“Oh, dear no!” said Gwendolen, speaking with determination;
“let us put off nothing. I want a long walk.”
   The rest of the walking party—two ladies and two gentlemen be-
sides Deronda—had now assembled; and Gwendolen rallying, went
with due cheerfulness by the side of Sir Hugo, paying apparently an
equal attention to the commentaries Deronda was called upon to give
on the various architectural fragments, to Sir Hugo’s reasons for not
attempting to remedy the mixture of the undisguised modern with
the antique—which in his opinion only made the place the more
truly historical. On their way to the buttery and kitchen they took
the outside of the house and paused before a beautiful pointed door-

                                                            George Eliot

way, which was the only old remnant in the east front.
  “Well, now, to my mind,” said Sir Hugo, “that is more interesting
standing as it is in the middle of what is frankly four centuries later,
than if the whole front had been dressed up in a pretense of the
thirteenth century. Additions ought to smack of the time when they
are made and carry the stamp of their period. I wouldn’t destroy any
old bits, but that notion of reproducing the old is a mistake, I think.
At least, if a man likes to do it he must pay for his whistle. Besides,
where are you to stop along that road—making loopholes where
you don’t want to peep, and so on? You may as well ask me to wear
out the stones with kneeling; eh, Grandcourt?”
  “A confounded nuisance,” drawled Grandcourt. “I hate fellows
wanting to howl litanies—acting the greatest bores that have ever
  “Well, yes, that’s what their romanticism must come to,” said Sir
Hugo, in a tone of confidential assent—”that is if they carry it out
  “I think that way of arguing against a course because it may be
ridden down to an absurdity would soon bring life to a standstill,”
said Deronda. “It is not the logic of human action, but of a roast-
ing-jack, that must go on to the last turn when it has been once
wound up. We can do nothing safely without some judgment as to
where we are to stop.”
  “I find the rule of the pocket the best guide,” said Sir Hugo, laugh-
ingly. “And as for most of your new-old building, you had need to
hire men to scratch and chip it all over artistically to give it an eld-
erly-looking surface; which at the present rate of labor would not
  “Do you want to keep up the old fashions, then, Mr. Deronda?”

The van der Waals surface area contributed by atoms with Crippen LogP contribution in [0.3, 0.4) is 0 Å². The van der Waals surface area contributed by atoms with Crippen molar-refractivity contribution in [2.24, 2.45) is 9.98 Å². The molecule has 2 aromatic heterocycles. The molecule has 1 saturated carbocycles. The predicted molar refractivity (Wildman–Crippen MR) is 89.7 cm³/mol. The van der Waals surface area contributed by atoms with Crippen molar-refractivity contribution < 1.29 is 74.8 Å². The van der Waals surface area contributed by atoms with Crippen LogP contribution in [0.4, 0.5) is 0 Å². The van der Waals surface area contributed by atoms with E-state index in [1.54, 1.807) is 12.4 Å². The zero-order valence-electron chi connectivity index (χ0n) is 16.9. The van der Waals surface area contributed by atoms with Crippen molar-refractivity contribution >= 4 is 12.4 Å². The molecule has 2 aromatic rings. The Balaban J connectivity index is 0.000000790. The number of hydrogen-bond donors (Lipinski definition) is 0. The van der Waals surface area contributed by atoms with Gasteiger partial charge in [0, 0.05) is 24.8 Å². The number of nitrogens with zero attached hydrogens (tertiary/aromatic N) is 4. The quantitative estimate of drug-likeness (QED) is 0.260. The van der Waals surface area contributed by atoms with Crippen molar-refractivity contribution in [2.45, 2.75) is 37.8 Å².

said Gwendolen, taking advantage of the freedom of grouping to
fall back a little, while Sir Hugo and Grandcourt went on.
  “Some of them. I don’t see why we should not use our choice
there as we do elsewhere—or why either age or novelty by itself is
an argument for or against. To delight in doing things because our
fathers did them is good if it shuts out nothing better; it enlarges
the range of affection—and affection is the broadest basis of good
in life.”

Daniel Deronda

  “Do you think so?” said Gwendolen with a little surprise. “I should
have thought you cared most about ideas, knowledge, wisdom, and
all that.”
  “But to care about them is a sort of affection,” said Deronda, smil-
ing at her sudden naïveté. “Call it attachment; interest, willing to bear
a great deal for the sake of being with them and saving them from
injury. Of course, it makes a difference if the objects of interest are
human beings; but generally in all deep affections the objects are a
mixture—half persons and half ideas—sentiments and affections flow
in together.”
  “I wonder whether I understand that,” said Gwendolen, putting
up her chin in her old saucy manner. “I believe I am not very affec-
tionate; perhaps you mean to tell me, that is the reason why I don’t
see much good in life.”
  “No, I did not mean to tell you that; but I admit that I should
think it true if I believed what you say of yourself,” said Deronda,
  Here Sir Hugo and Grandcourt turned round and paused.
  “I never can get Mr. Deronda to pay me a compliment,” said
Gwendolen. “I have quite a curiosity to see whether a little flattery
can be extracted from him.”
  “Ah!” said Sir Hugo, glancing at Deronda, “the fact is, it is useless
to flatter a bride. We give it up in despair. She has been so fed on
sweet speeches that every thing we say seems tasteless.”
  “Quite true,” said Gwendolen, bending her head and smiling. “Mr.
Grandcourt won me by neatly-turned compliments. If there had been
one word out of place it would have been fatal.”
  “Do you hear that?” said Sir Hugo, looking at the husband.
  “Yes,” said Grandcourt, without change of countenance. “It’s a
deucedly hard thing to keep up, though.”
  All this seemed to Sir Hugo a natural playfulness between such a
husband and wife; but Deronda wondered at the misleading alter-
nations in Gwendolen’s manner, which at one moment seemed to
excite sympathy by childlike indiscretion, at another to repel it by
proud concealment. He tried to keep out of her way by devoting
himself to Miss Juliet Fenn, a young lady whose profile had been so
unfavorably decided by circumstances over which she had no con-

                                                            George Eliot

trol, that Gwendolen some months ago had felt it impossible to be
jealous of her. Nevertheless, when they were seeing the kitchen—a
part of the original building in perfect preservation—the depth of
shadow in the niches of the stone-walls and groined vault, the play
of light from the huge glowing fire on polished tin, brass, and cop-
per, the fine resonance that came with every sound of voice or metal,